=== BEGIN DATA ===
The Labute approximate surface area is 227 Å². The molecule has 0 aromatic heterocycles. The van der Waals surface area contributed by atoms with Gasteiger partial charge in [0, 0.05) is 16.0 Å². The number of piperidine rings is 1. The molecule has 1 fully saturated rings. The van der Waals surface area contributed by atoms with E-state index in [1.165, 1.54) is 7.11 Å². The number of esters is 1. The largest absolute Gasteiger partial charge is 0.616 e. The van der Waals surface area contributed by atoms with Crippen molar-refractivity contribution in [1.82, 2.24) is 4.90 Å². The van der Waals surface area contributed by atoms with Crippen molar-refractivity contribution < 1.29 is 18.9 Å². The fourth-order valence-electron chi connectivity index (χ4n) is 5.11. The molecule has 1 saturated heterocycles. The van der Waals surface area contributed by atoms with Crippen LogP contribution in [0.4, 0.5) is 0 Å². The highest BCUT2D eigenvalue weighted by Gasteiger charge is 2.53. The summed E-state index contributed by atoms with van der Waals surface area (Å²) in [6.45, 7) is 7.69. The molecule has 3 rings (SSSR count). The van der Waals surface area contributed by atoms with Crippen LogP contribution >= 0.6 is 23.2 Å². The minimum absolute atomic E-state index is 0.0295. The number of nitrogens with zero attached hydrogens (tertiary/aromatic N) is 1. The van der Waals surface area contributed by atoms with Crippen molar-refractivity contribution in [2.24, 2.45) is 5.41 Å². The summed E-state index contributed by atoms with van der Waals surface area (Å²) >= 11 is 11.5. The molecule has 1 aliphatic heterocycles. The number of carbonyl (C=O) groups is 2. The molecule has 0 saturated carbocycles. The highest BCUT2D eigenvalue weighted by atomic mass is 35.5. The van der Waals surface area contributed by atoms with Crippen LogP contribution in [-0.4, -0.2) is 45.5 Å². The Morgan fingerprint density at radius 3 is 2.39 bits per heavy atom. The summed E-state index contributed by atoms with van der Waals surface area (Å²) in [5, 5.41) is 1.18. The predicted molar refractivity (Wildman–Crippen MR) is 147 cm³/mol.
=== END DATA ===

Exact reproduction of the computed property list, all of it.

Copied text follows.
The Labute approximate surface area is 227 Å². The molecule has 0 aromatic heterocycles. The van der Waals surface area contributed by atoms with Gasteiger partial charge in [0, 0.05) is 16.0 Å². The number of piperidine rings is 1. The molecule has 1 fully saturated rings. The van der Waals surface area contributed by atoms with E-state index in [1.165, 1.54) is 7.11 Å². The number of esters is 1. The largest absolute Gasteiger partial charge is 0.616 e. The van der Waals surface area contributed by atoms with Crippen molar-refractivity contribution in [1.82, 2.24) is 4.90 Å². The van der Waals surface area contributed by atoms with Crippen molar-refractivity contribution < 1.29 is 18.9 Å². The fourth-order valence-electron chi connectivity index (χ4n) is 5.11. The molecule has 1 saturated heterocycles. The van der Waals surface area contributed by atoms with Crippen LogP contribution in [0.4, 0.5) is 0 Å². The highest BCUT2D eigenvalue weighted by Gasteiger charge is 2.53. The summed E-state index contributed by atoms with van der Waals surface area (Å²) in [6.45, 7) is 7.69. The molecule has 3 rings (SSSR count). The van der Waals surface area contributed by atoms with Crippen LogP contribution >= 0.6 is 23.2 Å². The minimum absolute atomic E-state index is 0.0295. The number of nitrogens with zero attached hydrogens (tertiary/aromatic N) is 1. The van der Waals surface area contributed by atoms with Crippen molar-refractivity contribution in [2.24, 2.45) is 5.41 Å². The summed E-state index contributed by atoms with van der Waals surface area (Å²) >= 11 is 11.5. The molecule has 1 aliphatic heterocycles. The number of carbonyl (C=O) groups is 2. The molecule has 0 saturated carbocycles. The highest BCUT2D eigenvalue weighted by atomic mass is 35.5. The van der Waals surface area contributed by atoms with Crippen LogP contribution in [-0.4, -0.2) is 45.5 Å². The Morgan fingerprint density at radius 3 is 2.39 bits per heavy atom. The summed E-state index contributed by atoms with van der Waals surface area (Å²) in [5, 5.41) is 1.18. The predicted molar refractivity (Wildman–Crippen MR) is 147 cm³/mol.